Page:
The panic was palpable as the June 12 switch to digital television loomed. With the nation's over-the-air analog stations about to go offline, 3 million Americans were reportedly unprepared. Fast action was necessary, said President Obama, so that no one missed news or emergency information. Fear of going tubeless would have been hard to imagine in the 19th century, when inventors first dreamed up devices to let people "see by electricity." Some thought the idea foolhardy. An 1881 article in Nature speculated that transmitting images over distance was possible but questioned whether the idea warranted "further expense and trouble."
That skepticism seemed fair based on early attempts. In 1884, a German inventor created crude moving images by filtering light through a spinning disk punched with holes. In the early 1920s, engineers in the U.S. and U.K. sent still pictures and moving silhouettes using radio waves. In 1928, General Electric broadcast the first TV drama: a modified small spinning disk and bright lamp produced off-center, blurry pictures of cigarette-toting actors gallivanting around what was supposed to be Europe (but was actually Schenectady, N.Y.). It was one of the best offerings at the time. Other must-see TV included such scintillating subjects as smoke rising from a chimney.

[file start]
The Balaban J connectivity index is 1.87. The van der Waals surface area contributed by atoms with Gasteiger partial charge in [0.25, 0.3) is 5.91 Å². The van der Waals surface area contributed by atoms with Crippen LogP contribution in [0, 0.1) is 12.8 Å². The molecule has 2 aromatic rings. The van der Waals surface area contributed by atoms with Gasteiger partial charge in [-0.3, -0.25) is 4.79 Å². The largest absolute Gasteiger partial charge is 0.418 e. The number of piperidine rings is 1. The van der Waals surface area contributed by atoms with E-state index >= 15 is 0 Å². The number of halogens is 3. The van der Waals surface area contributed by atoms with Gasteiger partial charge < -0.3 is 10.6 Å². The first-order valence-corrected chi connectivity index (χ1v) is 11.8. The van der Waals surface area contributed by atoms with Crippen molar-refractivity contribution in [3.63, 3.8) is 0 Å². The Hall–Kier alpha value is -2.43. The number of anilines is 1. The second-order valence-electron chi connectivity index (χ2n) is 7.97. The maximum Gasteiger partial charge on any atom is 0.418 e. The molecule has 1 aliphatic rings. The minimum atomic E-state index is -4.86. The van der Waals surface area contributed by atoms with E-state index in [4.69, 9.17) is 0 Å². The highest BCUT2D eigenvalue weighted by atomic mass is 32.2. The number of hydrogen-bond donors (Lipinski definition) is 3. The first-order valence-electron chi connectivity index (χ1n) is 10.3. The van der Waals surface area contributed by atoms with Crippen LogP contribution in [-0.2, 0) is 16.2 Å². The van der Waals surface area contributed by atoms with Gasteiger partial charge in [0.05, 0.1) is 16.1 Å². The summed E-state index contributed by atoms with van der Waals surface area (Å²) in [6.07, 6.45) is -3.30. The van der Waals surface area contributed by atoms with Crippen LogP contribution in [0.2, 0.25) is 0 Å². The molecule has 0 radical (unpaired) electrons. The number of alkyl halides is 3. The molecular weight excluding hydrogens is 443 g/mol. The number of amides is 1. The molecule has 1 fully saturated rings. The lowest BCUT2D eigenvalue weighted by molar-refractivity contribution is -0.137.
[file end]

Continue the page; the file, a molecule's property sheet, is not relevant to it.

Steadily, however, the picture quality improved and the audience grew. Regular nationwide television broadcasts began in 1939. From 1945 to '48, sales of television sets increased 500%. The first widespread broadcast in color went out in 1954, and today there are televisions in some 110 million U.S. households. Revenues from TV broadcasting, cable, advertising and TV-set sales totaled nearly $182 billion in 2006. Talk about worth the trouble.